• One or two containers large enough to hold the vegetable pieces  with a few inches of clearance for water.
  • Kitchen scale

Ingredients:

  • Two tow four medium carrots, peeled and cut into three inch spears
  • 10-15 Bishop’s crown peppers, washed and halved
  • One medium onion, cut into half rings 
  • 4-6 cloves of garlic, halved
  • Water to cover
  • Salt (see step 3 and 4)
  • 5-10 whole peppercorns, lightly toasted and slightly cracked with a heavy pan or cleaver.
  • (optional) A half inch of ginger, sliced)
  • (optional)half teaspoon of lightly toasted mustard seeds
  • (optional) Small bunch of herbs, such as thyme or half a teaspoon dried
  1. Place prepped vegetables (not the herbs) into container or containers.
  2. Cover vegetables with at least two inches of water.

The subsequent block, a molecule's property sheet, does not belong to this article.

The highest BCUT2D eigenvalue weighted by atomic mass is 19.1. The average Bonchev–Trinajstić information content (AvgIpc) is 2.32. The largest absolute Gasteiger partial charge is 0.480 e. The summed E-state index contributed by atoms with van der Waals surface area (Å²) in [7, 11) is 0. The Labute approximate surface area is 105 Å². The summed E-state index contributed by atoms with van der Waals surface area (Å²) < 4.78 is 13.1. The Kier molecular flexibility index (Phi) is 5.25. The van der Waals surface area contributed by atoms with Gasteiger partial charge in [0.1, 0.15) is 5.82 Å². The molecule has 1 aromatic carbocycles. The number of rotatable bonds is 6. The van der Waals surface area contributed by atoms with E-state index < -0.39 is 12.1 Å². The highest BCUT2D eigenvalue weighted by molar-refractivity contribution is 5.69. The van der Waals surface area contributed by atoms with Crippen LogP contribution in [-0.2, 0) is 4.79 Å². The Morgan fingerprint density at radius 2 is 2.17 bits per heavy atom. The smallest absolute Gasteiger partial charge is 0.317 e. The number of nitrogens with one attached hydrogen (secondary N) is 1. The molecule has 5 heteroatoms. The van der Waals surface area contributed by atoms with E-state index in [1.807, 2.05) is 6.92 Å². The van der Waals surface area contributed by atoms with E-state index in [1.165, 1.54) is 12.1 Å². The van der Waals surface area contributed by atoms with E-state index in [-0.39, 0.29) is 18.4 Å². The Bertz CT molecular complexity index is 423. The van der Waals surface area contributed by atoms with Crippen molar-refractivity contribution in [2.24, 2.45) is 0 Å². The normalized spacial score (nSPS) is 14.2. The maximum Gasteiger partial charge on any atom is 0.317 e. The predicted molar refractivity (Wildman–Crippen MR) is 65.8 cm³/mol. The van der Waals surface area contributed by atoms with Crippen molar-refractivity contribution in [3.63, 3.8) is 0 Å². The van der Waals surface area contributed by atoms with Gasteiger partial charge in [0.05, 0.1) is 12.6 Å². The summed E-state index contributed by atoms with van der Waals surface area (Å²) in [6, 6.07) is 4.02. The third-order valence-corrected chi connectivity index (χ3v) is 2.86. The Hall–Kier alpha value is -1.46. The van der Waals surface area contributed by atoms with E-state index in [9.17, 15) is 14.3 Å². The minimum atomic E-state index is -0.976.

3. Place a large pot onto the kitchen scale, then carefully pour the water into the pot, and take note of the weight. Grams might be the most effective measurement for step 4. Take pot off the scale and tare/zero it out.
  4. Calculate 3-5% (3% if you prefer a slightly less salty pickle, and more of course if you prefer it more intense) of the weight, and weigh out that much salt.
  5. Add the measured salt, along with ginger, peppercorns, mustard seeds and any other herbs you are using to the pot. Stir well, then place on high heat and bring the brine to a boil.
  6. As soon as the water comes to a boil, take the pot off the heat and let cool to lukewarm temperature.
  7. Pour just enough of the cooled brine over the vegetables to cover, then use the rest of the brine to fill up a plastic zip lock bag, or two if necessary. Use these to weigh down the vegetables to prevent them from molding up top due to air exposure.
  8. Keep the pickles somewhere dark and not over 75 degrees Fahrenheit, 50s to 60s preferable. Check after five days for desired sourness, leave it be if not sour enough yet. Once ready, stash in fridge until ready to use.